Anxiety Rises as the Election is in Its Home Stretch

Note: This article is based on the events of November 8, 2016.

Have you voted? Do you want the election to be over? So do these voters waiting outside of Palladium. Some of them have been here for over 2 hours.

“Thank God it’s not that cold today,” said a woman into her second hour of waiting to vote. It was balmy 60 degree weather outside NYU’s Palladium Residence Hall on 13th Street. The woman in question, Stanislawa, a 20-year-old student from Alphabet City, waited from 11:00 a.m. to 1:30 p.m. before she was able to enter Palladium to cast her vote for Hillary Clinton. She skipped a class in order to do so.

For many voters, skipping class and being late to work is the norm to have time to exercise their civic duty. “My professor said it was okay if we missed class to vote, so that’s what I did, but I feel like a lot of people are just going to miss class to miss class,” said Alex, a 21-year-old student. “Although [Hillary’s] not the best candidate, but her stances on women’s reproductive rights, her foreign policy, and her effectiveness in governing is better than Trump’s,” he said.

The 2016 election has been shrouded in controversies: from Hillary Clinton’s emails, to Donald Trump’s incendiary rhetoric, to the attacks they have directed towards each other. Because of the circumstances surrounding the election, many voters decided it was essential to make their opinion heard.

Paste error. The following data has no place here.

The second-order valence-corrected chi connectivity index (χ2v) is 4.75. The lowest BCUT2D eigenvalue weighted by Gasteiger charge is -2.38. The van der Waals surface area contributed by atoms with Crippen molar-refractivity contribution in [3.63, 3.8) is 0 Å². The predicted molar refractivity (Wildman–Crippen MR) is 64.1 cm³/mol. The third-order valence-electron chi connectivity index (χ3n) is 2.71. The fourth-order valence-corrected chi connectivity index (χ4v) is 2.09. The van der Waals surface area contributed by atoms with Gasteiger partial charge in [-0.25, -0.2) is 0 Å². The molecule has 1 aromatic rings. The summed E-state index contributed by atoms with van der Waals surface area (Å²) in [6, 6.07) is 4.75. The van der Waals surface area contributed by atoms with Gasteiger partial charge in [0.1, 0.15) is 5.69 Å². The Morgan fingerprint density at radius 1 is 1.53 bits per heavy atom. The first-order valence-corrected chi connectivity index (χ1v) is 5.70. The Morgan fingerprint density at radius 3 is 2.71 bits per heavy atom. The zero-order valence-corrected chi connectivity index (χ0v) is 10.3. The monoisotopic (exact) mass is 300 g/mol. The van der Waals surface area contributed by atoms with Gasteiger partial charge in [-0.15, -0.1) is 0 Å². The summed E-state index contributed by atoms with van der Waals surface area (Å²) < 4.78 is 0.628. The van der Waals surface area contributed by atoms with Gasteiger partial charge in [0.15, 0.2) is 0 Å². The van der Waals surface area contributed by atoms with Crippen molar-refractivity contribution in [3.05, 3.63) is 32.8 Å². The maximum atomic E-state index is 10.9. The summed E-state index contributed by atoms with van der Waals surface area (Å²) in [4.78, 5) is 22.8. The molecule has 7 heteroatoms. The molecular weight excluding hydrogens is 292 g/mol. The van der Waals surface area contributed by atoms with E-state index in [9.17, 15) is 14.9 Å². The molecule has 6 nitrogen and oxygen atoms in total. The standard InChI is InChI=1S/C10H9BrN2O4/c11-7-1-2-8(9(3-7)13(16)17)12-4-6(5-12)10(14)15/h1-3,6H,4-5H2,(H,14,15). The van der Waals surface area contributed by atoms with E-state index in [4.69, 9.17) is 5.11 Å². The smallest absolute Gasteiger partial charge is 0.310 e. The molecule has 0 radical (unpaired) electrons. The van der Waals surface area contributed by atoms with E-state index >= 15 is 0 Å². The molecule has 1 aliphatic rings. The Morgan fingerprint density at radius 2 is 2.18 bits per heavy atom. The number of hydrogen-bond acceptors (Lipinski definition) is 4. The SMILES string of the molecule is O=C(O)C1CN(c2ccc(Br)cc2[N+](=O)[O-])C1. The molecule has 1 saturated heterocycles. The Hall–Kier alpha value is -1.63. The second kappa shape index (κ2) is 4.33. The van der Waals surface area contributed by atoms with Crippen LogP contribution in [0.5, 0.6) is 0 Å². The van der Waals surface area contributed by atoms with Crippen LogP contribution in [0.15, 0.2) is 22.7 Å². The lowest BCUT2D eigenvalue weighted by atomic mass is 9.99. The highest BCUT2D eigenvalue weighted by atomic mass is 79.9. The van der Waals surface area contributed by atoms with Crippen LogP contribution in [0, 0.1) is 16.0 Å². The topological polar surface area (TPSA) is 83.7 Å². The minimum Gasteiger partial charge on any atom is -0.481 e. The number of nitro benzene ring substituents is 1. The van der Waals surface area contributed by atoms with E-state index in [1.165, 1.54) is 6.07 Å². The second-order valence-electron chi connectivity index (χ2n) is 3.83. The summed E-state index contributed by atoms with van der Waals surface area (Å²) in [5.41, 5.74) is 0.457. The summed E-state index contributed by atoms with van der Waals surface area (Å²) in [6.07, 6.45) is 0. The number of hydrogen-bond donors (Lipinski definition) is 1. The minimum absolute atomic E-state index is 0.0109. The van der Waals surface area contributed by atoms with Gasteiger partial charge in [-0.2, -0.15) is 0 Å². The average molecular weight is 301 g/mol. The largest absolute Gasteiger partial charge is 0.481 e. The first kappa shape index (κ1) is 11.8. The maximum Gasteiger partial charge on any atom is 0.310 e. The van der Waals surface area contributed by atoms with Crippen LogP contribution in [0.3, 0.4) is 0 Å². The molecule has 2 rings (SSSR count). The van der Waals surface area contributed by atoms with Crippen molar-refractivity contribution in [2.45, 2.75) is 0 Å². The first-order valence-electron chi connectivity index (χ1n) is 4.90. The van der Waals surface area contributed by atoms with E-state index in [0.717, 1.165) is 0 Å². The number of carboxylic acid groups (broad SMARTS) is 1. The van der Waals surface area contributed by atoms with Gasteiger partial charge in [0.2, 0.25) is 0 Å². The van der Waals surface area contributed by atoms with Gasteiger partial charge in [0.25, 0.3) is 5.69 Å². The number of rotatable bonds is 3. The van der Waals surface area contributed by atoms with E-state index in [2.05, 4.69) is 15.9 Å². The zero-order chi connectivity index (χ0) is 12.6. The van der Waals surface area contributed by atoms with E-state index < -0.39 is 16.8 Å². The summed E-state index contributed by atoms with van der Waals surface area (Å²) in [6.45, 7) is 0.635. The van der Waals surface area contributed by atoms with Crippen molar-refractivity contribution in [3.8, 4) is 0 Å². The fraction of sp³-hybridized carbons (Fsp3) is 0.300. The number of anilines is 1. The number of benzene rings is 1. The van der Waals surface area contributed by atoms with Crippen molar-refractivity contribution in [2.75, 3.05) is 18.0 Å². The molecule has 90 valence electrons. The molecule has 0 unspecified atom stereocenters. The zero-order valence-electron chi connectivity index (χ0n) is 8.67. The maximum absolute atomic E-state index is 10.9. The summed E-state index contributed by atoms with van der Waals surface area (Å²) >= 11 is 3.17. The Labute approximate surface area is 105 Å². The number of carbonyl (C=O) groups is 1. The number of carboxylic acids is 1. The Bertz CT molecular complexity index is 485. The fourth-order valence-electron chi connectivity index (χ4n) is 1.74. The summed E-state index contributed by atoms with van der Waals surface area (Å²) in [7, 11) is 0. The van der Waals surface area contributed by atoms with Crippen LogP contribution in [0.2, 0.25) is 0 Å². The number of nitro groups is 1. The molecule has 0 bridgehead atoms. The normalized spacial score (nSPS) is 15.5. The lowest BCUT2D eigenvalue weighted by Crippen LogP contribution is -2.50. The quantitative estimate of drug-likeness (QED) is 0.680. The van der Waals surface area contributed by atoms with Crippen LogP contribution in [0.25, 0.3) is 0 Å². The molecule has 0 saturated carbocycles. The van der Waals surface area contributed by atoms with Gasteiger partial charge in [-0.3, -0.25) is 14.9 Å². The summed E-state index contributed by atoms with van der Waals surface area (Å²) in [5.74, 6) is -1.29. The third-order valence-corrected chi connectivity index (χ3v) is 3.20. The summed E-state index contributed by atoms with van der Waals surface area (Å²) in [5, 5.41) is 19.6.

The line outside Palladium stretched down 13th street from about 7:30 a.m. to 2:00 p.m. After that, voters still entered the building, but in lesser amounts. “I had to leave work for a bit to come vote. I’m going to be much later than they expect me back because of the wait, but it’s worth it,” said Lori, a 47-year-old resident of Gramercy Park who works in marketing. “As a small business owner, tax breaks are important to me and I need to know we’ll be getting them.” Lori voted for Hillary Clinton because of her stances on women’s reproductive rights and her opinions on the economy..

Those who agreed to share for whom they voted said they voted for Clinton.  “I have nothing to be ashamed of. I know I didn’t vote for a xenophobic, misogynistic racist. I voted for Clinton, so my conscience is clearer than it would’ve been had I voted for Trump,” said Thomas, a 60-year-old lawyer. Erin, a mother rushing home to put her son to nap declined to share her vote. “I don’t think now is the right time to be asking these questions, as people are leaving the polls,” she said while turning her back and walking away.

Who will win the election? Outside of Palladium, there was a sense of desperation as the final stretch of the election ends, but Stanislawa is still hopeful.

“This election was like the Twilight Zone for a really long time and it still is, but I’m optimistic. I hope Hillary Clinton wins and I think she will. I think she’s what’s best for our country.”

 

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